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The Last Concert

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Unless something unauthorized turns up, this appears to be Eddie Harris' last recording. The concert was taped in Europe — where Harris was far more respected in his last years than in America — eight months before his death. The occasion would be an atypical affair for him, appearing as a featured soloist (along with the fine trombonist Nils Landgren and, on one track, trumpeter John Marshall) in front of the WDR Big Band in Cologne. At first, the program consists of a series of straight-ahead Gil Goldstein charts on well-worn soul-jazz classics like "Sidewinder," "Moanin'," "Wade in the Water," and "Work Song," and then takes a decided, somewhat less successful turn toward '60s soul on "When a Man Loves a Woman" and "Gimme Some Lovin'" (with idiomatic vocals by Haywood J. Gregory). Of Harris' own corpus of tunes, only the inevitable "Freedom Jazz Dance" appears here (in an Arif Mardin chart), with Eddie offering probably the last of his fascinating run of solos over the previous three decades on his bewildering tune. Though ailing at the time (the inside photo shows that he doesn't look well at all), Harris is still in undiminished, swinging, highly individual form through the concert, gliding easily over the rhythm section on tenor sax and switching on some of his electronic octave doubling and harmonizing effects. By now, his vocabulary of funky licks had long been set in stone, so there are no revelations, just an assured apotheosis of his distinctive style. The day after the concert, Harris and Goldstein went into WDR Studio 4 to record a long, poignant duo encore, "You Stole My Heart," which features an unexpectedly deep, soulful vocal by Eddie and a pair of lingering, pithy, affectionate tenor solos that seem to bid farewell in a most touching way. Whether he knew it or not, that last tune is a marvelous epitaph. ~ Richard S. Ginell, Rovi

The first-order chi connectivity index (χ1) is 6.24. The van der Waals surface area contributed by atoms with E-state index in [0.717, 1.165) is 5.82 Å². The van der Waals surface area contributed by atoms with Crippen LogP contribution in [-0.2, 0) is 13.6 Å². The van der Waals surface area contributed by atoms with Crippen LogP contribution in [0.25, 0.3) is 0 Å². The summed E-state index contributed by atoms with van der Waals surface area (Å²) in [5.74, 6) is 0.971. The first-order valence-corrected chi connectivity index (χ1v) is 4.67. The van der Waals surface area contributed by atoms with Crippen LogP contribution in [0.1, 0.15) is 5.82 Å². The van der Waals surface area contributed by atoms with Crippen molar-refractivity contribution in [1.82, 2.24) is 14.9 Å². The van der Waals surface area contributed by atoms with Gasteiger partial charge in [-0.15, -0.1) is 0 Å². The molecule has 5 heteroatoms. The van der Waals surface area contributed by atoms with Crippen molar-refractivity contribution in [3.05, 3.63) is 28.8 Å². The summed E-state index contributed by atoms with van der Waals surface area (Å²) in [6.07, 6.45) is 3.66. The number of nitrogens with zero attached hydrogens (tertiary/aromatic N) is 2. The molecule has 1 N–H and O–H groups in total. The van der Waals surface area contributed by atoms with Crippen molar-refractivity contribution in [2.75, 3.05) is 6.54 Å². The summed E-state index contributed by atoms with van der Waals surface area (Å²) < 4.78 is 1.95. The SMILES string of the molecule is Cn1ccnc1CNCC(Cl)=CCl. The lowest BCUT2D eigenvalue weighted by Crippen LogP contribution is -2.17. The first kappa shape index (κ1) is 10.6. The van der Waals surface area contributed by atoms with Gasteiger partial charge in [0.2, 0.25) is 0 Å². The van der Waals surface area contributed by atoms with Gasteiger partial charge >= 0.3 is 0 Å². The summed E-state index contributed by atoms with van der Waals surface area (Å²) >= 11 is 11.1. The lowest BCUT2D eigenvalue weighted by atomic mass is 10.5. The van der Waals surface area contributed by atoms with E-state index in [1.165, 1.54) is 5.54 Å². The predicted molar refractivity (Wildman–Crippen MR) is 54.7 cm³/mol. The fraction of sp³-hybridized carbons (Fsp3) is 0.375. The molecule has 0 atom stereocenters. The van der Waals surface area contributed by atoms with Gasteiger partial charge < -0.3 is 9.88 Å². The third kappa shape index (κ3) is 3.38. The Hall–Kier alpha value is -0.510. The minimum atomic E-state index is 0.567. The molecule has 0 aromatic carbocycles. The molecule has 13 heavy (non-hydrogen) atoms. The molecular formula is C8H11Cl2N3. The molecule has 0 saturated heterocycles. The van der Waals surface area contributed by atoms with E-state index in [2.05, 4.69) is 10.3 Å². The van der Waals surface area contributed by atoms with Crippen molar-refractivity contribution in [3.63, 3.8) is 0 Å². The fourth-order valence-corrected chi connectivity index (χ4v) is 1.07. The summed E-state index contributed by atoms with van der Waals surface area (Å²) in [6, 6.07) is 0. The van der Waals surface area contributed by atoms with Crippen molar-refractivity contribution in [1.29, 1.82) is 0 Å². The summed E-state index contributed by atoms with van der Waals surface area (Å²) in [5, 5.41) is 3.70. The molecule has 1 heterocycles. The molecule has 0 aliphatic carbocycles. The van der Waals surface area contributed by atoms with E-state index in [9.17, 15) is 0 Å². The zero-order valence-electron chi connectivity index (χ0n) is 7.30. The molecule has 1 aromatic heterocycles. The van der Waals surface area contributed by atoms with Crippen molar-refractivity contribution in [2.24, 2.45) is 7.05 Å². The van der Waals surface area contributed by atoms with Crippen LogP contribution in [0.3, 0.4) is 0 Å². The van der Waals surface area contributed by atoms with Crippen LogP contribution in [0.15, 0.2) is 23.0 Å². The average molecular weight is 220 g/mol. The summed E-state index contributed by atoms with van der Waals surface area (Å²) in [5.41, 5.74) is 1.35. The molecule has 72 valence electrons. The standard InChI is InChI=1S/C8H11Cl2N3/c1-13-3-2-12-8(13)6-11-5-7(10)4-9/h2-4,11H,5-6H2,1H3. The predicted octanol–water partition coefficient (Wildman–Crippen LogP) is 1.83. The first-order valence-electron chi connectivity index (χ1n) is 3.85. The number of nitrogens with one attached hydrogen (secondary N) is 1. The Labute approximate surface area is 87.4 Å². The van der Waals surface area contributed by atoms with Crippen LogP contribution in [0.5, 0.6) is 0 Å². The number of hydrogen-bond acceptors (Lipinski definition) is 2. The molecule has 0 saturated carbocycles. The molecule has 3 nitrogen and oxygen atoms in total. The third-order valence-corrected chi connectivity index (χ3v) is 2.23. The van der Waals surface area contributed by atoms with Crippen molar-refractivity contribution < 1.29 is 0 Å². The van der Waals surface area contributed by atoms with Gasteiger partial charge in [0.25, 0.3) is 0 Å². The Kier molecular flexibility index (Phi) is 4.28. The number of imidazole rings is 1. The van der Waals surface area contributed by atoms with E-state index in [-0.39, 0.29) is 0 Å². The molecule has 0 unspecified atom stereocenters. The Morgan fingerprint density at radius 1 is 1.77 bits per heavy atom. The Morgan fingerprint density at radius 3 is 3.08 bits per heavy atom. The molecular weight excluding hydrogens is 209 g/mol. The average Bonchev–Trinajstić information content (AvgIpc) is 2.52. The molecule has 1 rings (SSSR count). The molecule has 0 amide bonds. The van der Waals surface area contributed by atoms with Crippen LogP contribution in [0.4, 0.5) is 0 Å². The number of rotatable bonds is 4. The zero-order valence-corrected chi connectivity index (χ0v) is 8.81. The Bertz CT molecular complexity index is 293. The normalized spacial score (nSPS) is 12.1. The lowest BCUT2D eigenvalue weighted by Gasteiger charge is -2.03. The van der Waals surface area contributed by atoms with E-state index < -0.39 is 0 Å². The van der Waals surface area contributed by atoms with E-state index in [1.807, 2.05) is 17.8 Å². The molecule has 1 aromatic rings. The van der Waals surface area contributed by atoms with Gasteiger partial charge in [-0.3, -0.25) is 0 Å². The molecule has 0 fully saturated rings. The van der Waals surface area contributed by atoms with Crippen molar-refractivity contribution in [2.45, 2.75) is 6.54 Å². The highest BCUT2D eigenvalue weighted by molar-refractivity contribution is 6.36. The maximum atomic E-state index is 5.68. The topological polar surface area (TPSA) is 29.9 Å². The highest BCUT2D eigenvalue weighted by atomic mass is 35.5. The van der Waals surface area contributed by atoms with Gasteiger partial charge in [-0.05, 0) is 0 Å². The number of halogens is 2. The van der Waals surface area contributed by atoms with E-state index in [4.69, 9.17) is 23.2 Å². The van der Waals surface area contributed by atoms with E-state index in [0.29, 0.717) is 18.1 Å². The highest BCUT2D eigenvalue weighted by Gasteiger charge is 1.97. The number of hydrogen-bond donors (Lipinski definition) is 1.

Geboren: 20. Oktober 1934 in Chicago, IL

Genre: Jazz

Jahre aktiv: '60s, '70s, '80s, '90s

Long underrated in the pantheon of jazz greats, Eddie Harris was an eclectic and imaginative saxophonist whose career was marked by a hearty appetite for experimentation. For quite some time, he was far more popular with audiences than with critics, many of whom denigrated him for his more commercially successful ventures. Harris' tastes ranged across the spectrum of black music, not all of which was deemed acceptable by jazz purists. He had the chops to handle technically demanding bop, and the...
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The Last Concert, Eddie Harris
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